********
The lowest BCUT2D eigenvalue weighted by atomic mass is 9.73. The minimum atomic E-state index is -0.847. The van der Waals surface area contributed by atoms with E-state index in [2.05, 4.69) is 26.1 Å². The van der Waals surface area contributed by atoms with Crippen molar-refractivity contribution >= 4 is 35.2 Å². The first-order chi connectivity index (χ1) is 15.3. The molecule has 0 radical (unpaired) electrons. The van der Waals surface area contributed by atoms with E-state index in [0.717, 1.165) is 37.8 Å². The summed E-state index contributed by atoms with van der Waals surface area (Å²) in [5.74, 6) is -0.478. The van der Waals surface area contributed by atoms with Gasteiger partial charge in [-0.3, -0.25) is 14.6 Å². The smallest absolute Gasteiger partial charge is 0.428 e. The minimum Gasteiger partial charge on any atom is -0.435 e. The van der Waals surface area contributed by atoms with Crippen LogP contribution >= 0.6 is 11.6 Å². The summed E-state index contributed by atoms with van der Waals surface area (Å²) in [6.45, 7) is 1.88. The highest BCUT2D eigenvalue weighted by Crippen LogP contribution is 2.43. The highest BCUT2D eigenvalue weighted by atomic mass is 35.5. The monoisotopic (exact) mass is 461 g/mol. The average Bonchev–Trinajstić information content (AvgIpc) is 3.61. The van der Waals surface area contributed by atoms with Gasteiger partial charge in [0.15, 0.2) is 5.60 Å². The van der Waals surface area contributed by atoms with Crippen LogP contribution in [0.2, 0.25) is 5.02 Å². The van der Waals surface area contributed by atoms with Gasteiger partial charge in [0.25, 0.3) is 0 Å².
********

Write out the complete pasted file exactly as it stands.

The lowest BCUT2D eigenvalue weighted by atomic mass is 9.73. The minimum atomic E-state index is -0.847. The van der Waals surface area contributed by atoms with E-state index in [2.05, 4.69) is 26.1 Å². The van der Waals surface area contributed by atoms with Crippen molar-refractivity contribution >= 4 is 35.2 Å². The first-order chi connectivity index (χ1) is 15.3. The molecule has 0 radical (unpaired) electrons. The van der Waals surface area contributed by atoms with E-state index in [0.717, 1.165) is 37.8 Å². The summed E-state index contributed by atoms with van der Waals surface area (Å²) in [5.74, 6) is -0.478. The van der Waals surface area contributed by atoms with Gasteiger partial charge in [-0.3, -0.25) is 14.6 Å². The smallest absolute Gasteiger partial charge is 0.428 e. The minimum Gasteiger partial charge on any atom is -0.435 e. The van der Waals surface area contributed by atoms with Crippen LogP contribution >= 0.6 is 11.6 Å². The summed E-state index contributed by atoms with van der Waals surface area (Å²) in [6.45, 7) is 1.88. The highest BCUT2D eigenvalue weighted by Crippen LogP contribution is 2.43. The highest BCUT2D eigenvalue weighted by atomic mass is 35.5. The monoisotopic (exact) mass is 461 g/mol. The average Bonchev–Trinajstić information content (AvgIpc) is 3.61. The van der Waals surface area contributed by atoms with Gasteiger partial charge in [0.15, 0.2) is 5.60 Å². The van der Waals surface area contributed by atoms with Crippen LogP contribution in [0.2, 0.25) is 5.02 Å². The van der Waals surface area contributed by atoms with Gasteiger partial charge in [0.25, 0.3) is 0 Å².